The ride to Embu was a bit unnerving. As usual the driver went very fast, how fast I don’t know (and neither did he) because the speedometer didn’t work. And because we were driving at night, I quickly realized that about half the drivers on the road were missing at least one headlight. Whether it was an “easier ride” is debatable because, true to form, the shock absorbers on the Peugeot were either very old or non-existent; we all felt the impact of each pothole. On the positive side, everyone in the car seemed very nice and friendly, which gave the Peugeot a real good-natured vibe to it as we raced down the road.
The ride to Embu took about two hours. We arrived around eight o’clock and were exhausted. We headed immediately to the Izzak Walton Inn, a hotel with a pool (!), a bar, a restaurant, and, according to Jamie, great rooms. Jamie had me pretty exited about the place, and I was looking forward to a nice room and a good dinner. However, it was not to be: the Izzak Walton was full! The place was full to the brim with prosperous-looking Kenyans. I wondered what could be going on in Embu to attract such a large crowd, but I never learned what it was.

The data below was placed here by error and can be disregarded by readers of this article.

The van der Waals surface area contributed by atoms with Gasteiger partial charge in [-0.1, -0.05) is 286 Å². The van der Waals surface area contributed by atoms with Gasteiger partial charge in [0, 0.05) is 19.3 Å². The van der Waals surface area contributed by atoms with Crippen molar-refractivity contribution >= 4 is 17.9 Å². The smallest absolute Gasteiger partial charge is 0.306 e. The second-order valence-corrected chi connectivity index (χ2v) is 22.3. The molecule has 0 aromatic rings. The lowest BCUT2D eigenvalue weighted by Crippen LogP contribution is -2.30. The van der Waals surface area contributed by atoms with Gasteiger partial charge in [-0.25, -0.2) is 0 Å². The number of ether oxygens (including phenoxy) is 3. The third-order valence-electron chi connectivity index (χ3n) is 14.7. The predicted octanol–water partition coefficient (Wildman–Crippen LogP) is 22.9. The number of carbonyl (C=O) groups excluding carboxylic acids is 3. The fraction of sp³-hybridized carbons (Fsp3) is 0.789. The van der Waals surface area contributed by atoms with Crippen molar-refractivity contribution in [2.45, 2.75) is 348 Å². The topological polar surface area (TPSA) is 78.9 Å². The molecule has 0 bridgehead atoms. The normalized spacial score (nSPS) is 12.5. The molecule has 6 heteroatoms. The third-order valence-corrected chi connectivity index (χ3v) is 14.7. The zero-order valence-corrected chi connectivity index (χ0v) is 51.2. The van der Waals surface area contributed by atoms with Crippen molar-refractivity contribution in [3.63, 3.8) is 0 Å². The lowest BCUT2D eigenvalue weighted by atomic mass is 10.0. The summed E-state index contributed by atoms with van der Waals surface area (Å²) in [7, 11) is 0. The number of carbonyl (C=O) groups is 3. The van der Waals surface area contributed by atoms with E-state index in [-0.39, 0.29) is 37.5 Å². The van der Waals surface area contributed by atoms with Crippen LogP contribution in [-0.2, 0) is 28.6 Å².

We decided to grab something to eat in the bar, then head on down a kilometer or so to stay at the Kenya Boy Scouts Training Center. The Kenya Boy Scouts Training Center is, as it sounds, a training center for boy scouts in Kenya. It offers comfortable beds in big dorm rooms with hot showers. For 200 shillings, who can complain? And, as it ends up, Jamie and I were the only ones staying there that night, so oddly we each had our own private dorm room with six beds to choose from.